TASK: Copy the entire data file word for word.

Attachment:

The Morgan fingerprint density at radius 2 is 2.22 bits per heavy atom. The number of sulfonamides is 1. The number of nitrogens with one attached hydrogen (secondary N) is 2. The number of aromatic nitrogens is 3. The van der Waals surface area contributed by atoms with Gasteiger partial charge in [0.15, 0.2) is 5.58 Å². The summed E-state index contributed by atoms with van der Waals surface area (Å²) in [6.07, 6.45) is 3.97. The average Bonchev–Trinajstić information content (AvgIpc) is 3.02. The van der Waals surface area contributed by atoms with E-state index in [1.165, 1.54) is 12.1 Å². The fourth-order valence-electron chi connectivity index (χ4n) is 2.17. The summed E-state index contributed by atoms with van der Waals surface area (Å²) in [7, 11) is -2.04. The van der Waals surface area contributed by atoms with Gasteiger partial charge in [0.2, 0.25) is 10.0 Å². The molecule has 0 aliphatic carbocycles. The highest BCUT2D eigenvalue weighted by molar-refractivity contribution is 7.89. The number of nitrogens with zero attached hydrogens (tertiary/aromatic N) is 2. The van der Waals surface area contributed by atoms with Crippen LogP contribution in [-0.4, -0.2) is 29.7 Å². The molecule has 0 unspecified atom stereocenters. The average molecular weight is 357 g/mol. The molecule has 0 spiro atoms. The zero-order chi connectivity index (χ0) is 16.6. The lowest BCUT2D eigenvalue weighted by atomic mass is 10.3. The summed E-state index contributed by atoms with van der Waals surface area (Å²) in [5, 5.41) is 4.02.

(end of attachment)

The Morgan fingerprint density at radius 2 is 2.22 bits per heavy atom. The number of sulfonamides is 1. The number of nitrogens with one attached hydrogen (secondary N) is 2. The number of aromatic nitrogens is 3. The van der Waals surface area contributed by atoms with Gasteiger partial charge in [0.15, 0.2) is 5.58 Å². The summed E-state index contributed by atoms with van der Waals surface area (Å²) in [6.07, 6.45) is 3.97. The average Bonchev–Trinajstić information content (AvgIpc) is 3.02. The van der Waals surface area contributed by atoms with E-state index in [1.165, 1.54) is 12.1 Å². The fourth-order valence-electron chi connectivity index (χ4n) is 2.17. The summed E-state index contributed by atoms with van der Waals surface area (Å²) in [7, 11) is -2.04. The van der Waals surface area contributed by atoms with Gasteiger partial charge in [0.2, 0.25) is 10.0 Å². The molecule has 0 aliphatic carbocycles. The highest BCUT2D eigenvalue weighted by molar-refractivity contribution is 7.89. The number of nitrogens with zero attached hydrogens (tertiary/aromatic N) is 2. The van der Waals surface area contributed by atoms with Crippen LogP contribution in [-0.4, -0.2) is 29.7 Å². The molecule has 0 unspecified atom stereocenters. The average molecular weight is 357 g/mol. The molecule has 0 spiro atoms. The zero-order chi connectivity index (χ0) is 16.6. The lowest BCUT2D eigenvalue weighted by atomic mass is 10.3. The summed E-state index contributed by atoms with van der Waals surface area (Å²) in [5, 5.41) is 4.02.